Prof. Israeli harshly criticizes the world of medicine

Prof. Israeli harshly criticizes the world of medicine

The publication of opinion articles by Israeli doctors in professional magazines in the world is not a routine event, especially in the days of the current war. Prof. Alon Hershko of Hadassah, a member of the board of the Israeli Association for Allergy and Clinical Immunology, received an opportunity to publish an opinion piece in the Annals of Allergy Asthma & Immunology magazine, which has wide exposure in the world, among doctors and researchers.

At the beginning of the article, Prof. Hershko describes the war as follows: The war began on October 7, 2023. Southern Israel was invaded by terrorists from the terrorist organization Hamas. They massacred more than 1400 people, took 240 hostages and committed serious crimes, such as: torturing civilians, sexual violence and burning people alive. The difficult events led to a full-scale war and a military flare-up also in the north of the State of Israel, the Galilee region and southern Lebanon. This is a terrible tragedy, which may continue for a long time and a severe trauma for large populations.

The community of doctors and scientists of allergy and immunology in Israel was also harmed. The scope of clinical trials dropped rapidly, laboratory activities were greatly reduced. Young researchers were recruited for reserve service in the army, academic activity was also affected, especially in the south of Israel, near the border with Gaza, since medical students, medical staff members and faculty members at the academy were killed or kidnapped in the terrorist attack on October 7. The academic institutions postponed the start of the academic school year and many of the researchers and postdoctoral doctors hurried to leave Israel, among other things because among the hostages, who were taken to Gaza, quite a few had foreign citizenships, a fact that harmed the security of the foreigners who stayed in the country at the beginning of the war.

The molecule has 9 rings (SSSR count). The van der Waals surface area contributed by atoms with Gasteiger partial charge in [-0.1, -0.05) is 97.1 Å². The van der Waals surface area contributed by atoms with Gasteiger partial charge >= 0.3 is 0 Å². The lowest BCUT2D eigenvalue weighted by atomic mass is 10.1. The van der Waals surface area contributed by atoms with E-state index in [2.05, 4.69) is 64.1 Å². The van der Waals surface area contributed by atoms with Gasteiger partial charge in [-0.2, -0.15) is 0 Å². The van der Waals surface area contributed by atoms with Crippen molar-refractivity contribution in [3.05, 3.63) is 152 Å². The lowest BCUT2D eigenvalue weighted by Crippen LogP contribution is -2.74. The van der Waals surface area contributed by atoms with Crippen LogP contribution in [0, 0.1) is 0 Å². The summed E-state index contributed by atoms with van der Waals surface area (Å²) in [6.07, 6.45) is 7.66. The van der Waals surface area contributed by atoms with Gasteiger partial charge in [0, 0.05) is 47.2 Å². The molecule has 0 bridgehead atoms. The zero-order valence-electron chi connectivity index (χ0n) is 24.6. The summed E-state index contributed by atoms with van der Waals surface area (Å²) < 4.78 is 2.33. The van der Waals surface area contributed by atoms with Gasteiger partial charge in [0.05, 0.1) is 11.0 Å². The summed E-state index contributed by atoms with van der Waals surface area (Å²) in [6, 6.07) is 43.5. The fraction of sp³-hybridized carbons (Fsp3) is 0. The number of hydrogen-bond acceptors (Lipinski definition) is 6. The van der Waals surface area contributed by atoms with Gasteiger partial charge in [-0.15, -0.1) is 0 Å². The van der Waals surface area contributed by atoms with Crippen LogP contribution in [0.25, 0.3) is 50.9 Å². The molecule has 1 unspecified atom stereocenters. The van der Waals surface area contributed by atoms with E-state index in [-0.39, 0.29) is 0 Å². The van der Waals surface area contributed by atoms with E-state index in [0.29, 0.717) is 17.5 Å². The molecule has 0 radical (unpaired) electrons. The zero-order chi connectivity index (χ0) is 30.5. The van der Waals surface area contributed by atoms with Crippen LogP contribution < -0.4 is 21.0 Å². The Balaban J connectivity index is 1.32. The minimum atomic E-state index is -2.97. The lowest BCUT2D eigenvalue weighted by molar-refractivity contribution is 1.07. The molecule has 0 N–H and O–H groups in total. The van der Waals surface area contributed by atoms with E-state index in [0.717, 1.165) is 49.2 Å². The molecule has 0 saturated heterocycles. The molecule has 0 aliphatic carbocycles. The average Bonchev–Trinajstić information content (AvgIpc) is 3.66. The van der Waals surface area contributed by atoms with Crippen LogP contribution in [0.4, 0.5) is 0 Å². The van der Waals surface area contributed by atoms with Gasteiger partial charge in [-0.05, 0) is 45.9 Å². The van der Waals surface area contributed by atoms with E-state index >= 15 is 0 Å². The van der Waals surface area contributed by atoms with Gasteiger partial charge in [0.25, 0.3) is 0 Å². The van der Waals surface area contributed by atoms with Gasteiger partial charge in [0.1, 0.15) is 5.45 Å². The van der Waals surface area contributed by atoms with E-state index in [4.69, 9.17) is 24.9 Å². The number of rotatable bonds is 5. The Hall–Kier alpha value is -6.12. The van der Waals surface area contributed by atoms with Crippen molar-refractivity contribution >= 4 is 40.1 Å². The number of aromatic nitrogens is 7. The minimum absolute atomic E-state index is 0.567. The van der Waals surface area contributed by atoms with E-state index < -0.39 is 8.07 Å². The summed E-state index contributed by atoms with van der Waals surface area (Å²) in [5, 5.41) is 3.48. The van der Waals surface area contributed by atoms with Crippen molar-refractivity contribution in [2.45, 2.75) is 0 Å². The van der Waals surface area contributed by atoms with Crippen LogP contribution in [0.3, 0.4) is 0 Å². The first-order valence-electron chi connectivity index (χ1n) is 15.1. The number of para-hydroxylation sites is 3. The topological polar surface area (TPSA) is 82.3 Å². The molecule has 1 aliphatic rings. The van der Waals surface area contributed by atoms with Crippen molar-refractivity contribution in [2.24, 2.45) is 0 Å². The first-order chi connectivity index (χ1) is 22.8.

And in general, Prof. Hershko points out, the Israeli health system was severely damaged in the war, due to a lack of manpower and a large number of casualties, also in terms of the ongoing medical treatment of the population.

The article also refers to the problem of the displaced Israelis: 130,000 residents in the country who were displaced from their homes – in the south of the country and in the north, and the fact that their evacuation from their homes poses a challenge in how to continue to provide them with a continuous, ongoing and necessary medical response.

Prof. Hershko describes the voluntary mobilization of the members of the Israeli Association for Allergy and Clinical Immunology, who opened mobile clinics in the areas where residents were evacuated, and provided basic daily medical services, such as: allergy counseling, challenge tests, medication prescriptions and other ongoing medical monitoring.
Another interesting detail he mentioned is the fact that the union's annual conference was held in December 2023 in central Tel Aviv, at a time when there was a Hamas rocket attack on Tel Aviv.